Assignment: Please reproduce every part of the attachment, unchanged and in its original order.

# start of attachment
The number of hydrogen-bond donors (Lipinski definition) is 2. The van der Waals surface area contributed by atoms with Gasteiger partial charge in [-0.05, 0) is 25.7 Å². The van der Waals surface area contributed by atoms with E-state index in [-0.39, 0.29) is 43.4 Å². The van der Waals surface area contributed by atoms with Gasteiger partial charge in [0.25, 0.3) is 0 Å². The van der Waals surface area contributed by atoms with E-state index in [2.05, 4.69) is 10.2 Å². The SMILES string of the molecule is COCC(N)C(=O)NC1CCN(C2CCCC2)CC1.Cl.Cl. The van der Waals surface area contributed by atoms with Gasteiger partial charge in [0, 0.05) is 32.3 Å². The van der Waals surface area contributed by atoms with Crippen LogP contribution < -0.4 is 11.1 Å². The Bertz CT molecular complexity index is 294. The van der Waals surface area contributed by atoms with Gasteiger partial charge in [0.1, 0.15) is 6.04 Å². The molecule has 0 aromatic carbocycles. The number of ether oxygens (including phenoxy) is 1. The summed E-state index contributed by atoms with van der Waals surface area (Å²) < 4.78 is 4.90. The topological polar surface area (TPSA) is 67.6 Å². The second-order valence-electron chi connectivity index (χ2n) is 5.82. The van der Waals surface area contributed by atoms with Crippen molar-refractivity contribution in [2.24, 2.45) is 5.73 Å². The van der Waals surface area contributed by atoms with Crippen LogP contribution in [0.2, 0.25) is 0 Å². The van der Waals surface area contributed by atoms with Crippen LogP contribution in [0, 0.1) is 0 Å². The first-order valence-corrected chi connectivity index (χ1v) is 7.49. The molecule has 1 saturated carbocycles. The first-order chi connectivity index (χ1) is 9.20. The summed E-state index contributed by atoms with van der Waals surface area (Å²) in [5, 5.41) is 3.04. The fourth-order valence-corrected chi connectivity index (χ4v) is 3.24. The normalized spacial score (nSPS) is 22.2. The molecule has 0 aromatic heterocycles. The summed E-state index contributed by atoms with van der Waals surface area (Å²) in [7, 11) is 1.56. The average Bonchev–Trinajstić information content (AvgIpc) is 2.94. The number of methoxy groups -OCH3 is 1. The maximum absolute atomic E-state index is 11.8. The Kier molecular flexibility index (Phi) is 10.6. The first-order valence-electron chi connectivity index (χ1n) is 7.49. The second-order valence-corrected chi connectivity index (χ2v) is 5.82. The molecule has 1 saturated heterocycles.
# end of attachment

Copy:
The number of hydrogen-bond donors (Lipinski definition) is 2. The van der Waals surface area contributed by atoms with Gasteiger partial charge in [-0.05, 0) is 25.7 Å². The van der Waals surface area contributed by atoms with E-state index in [-0.39, 0.29) is 43.4 Å². The van der Waals surface area contributed by atoms with Gasteiger partial charge in [0.25, 0.3) is 0 Å². The van der Waals surface area contributed by atoms with E-state index in [2.05, 4.69) is 10.2 Å². The SMILES string of the molecule is COCC(N)C(=O)NC1CCN(C2CCCC2)CC1.Cl.Cl. The van der Waals surface area contributed by atoms with Gasteiger partial charge in [0, 0.05) is 32.3 Å². The van der Waals surface area contributed by atoms with Crippen LogP contribution < -0.4 is 11.1 Å². The Bertz CT molecular complexity index is 294. The van der Waals surface area contributed by atoms with Gasteiger partial charge in [0.1, 0.15) is 6.04 Å². The molecule has 0 aromatic carbocycles. The number of ether oxygens (including phenoxy) is 1. The summed E-state index contributed by atoms with van der Waals surface area (Å²) < 4.78 is 4.90. The topological polar surface area (TPSA) is 67.6 Å². The second-order valence-electron chi connectivity index (χ2n) is 5.82. The van der Waals surface area contributed by atoms with Crippen molar-refractivity contribution in [2.24, 2.45) is 5.73 Å². The van der Waals surface area contributed by atoms with Crippen LogP contribution in [0.2, 0.25) is 0 Å². The van der Waals surface area contributed by atoms with Crippen LogP contribution in [0, 0.1) is 0 Å². The first-order valence-corrected chi connectivity index (χ1v) is 7.49. The molecule has 1 saturated carbocycles. The first-order chi connectivity index (χ1) is 9.20. The summed E-state index contributed by atoms with van der Waals surface area (Å²) in [5, 5.41) is 3.04. The fourth-order valence-corrected chi connectivity index (χ4v) is 3.24. The normalized spacial score (nSPS) is 22.2. The molecule has 0 aromatic heterocycles. The summed E-state index contributed by atoms with van der Waals surface area (Å²) in [7, 11) is 1.56. The average Bonchev–Trinajstić information content (AvgIpc) is 2.94. The number of methoxy groups -OCH3 is 1. The maximum absolute atomic E-state index is 11.8. The Kier molecular flexibility index (Phi) is 10.6. The first-order valence-electron chi connectivity index (χ1n) is 7.49. The second-order valence-corrected chi connectivity index (χ2v) is 5.82. The molecule has 1 saturated heterocycles.